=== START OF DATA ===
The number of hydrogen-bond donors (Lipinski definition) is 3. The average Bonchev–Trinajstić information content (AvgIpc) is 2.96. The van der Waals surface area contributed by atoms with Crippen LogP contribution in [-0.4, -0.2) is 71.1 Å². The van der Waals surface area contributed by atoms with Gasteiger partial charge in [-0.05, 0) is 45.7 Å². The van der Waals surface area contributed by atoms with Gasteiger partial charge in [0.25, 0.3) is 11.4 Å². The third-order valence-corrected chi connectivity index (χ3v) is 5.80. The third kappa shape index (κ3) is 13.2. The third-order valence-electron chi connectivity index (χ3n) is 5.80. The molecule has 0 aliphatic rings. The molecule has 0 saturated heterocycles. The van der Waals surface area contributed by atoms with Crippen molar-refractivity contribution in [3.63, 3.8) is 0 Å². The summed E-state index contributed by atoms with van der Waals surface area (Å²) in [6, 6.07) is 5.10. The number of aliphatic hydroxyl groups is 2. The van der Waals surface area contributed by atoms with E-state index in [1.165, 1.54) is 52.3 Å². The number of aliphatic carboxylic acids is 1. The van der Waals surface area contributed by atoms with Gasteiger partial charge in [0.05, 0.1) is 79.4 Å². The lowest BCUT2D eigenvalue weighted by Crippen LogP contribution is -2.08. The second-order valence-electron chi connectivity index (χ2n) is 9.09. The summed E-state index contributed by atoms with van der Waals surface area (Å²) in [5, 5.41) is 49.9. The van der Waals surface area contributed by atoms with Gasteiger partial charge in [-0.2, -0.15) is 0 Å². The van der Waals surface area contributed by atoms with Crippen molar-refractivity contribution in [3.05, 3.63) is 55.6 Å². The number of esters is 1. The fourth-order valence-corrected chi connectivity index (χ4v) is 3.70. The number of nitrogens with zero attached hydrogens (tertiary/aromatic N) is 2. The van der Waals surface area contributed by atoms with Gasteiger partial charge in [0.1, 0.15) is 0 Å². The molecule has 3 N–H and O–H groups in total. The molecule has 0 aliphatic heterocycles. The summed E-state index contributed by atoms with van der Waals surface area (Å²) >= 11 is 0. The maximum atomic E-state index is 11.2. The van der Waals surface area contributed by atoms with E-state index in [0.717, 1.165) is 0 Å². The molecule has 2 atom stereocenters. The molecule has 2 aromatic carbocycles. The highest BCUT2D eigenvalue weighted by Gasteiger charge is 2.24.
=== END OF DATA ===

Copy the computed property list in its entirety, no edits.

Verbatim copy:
The number of hydrogen-bond donors (Lipinski definition) is 3. The average Bonchev–Trinajstić information content (AvgIpc) is 2.96. The van der Waals surface area contributed by atoms with Crippen LogP contribution in [-0.4, -0.2) is 71.1 Å². The van der Waals surface area contributed by atoms with Gasteiger partial charge in [-0.05, 0) is 45.7 Å². The van der Waals surface area contributed by atoms with Gasteiger partial charge in [0.25, 0.3) is 11.4 Å². The third-order valence-corrected chi connectivity index (χ3v) is 5.80. The third kappa shape index (κ3) is 13.2. The third-order valence-electron chi connectivity index (χ3n) is 5.80. The molecule has 0 aliphatic rings. The molecule has 0 saturated heterocycles. The van der Waals surface area contributed by atoms with Crippen molar-refractivity contribution in [3.63, 3.8) is 0 Å². The summed E-state index contributed by atoms with van der Waals surface area (Å²) in [6, 6.07) is 5.10. The number of aliphatic hydroxyl groups is 2. The van der Waals surface area contributed by atoms with E-state index in [1.165, 1.54) is 52.3 Å². The number of aliphatic carboxylic acids is 1. The van der Waals surface area contributed by atoms with Gasteiger partial charge in [0.05, 0.1) is 79.4 Å². The lowest BCUT2D eigenvalue weighted by Crippen LogP contribution is -2.08. The second-order valence-electron chi connectivity index (χ2n) is 9.09. The summed E-state index contributed by atoms with van der Waals surface area (Å²) in [5, 5.41) is 49.9. The van der Waals surface area contributed by atoms with Gasteiger partial charge in [-0.2, -0.15) is 0 Å². The van der Waals surface area contributed by atoms with Crippen molar-refractivity contribution in [3.05, 3.63) is 55.6 Å². The number of esters is 1. The fourth-order valence-corrected chi connectivity index (χ4v) is 3.70. The number of nitrogens with zero attached hydrogens (tertiary/aromatic N) is 2. The van der Waals surface area contributed by atoms with Gasteiger partial charge in [0.1, 0.15) is 0 Å². The molecule has 3 N–H and O–H groups in total. The molecule has 0 aliphatic heterocycles. The summed E-state index contributed by atoms with van der Waals surface area (Å²) >= 11 is 0. The maximum atomic E-state index is 11.2. The van der Waals surface area contributed by atoms with E-state index in [0.717, 1.165) is 0 Å². The molecule has 2 atom stereocenters. The molecule has 2 aromatic carbocycles. The highest BCUT2D eigenvalue weighted by Gasteiger charge is 2.24.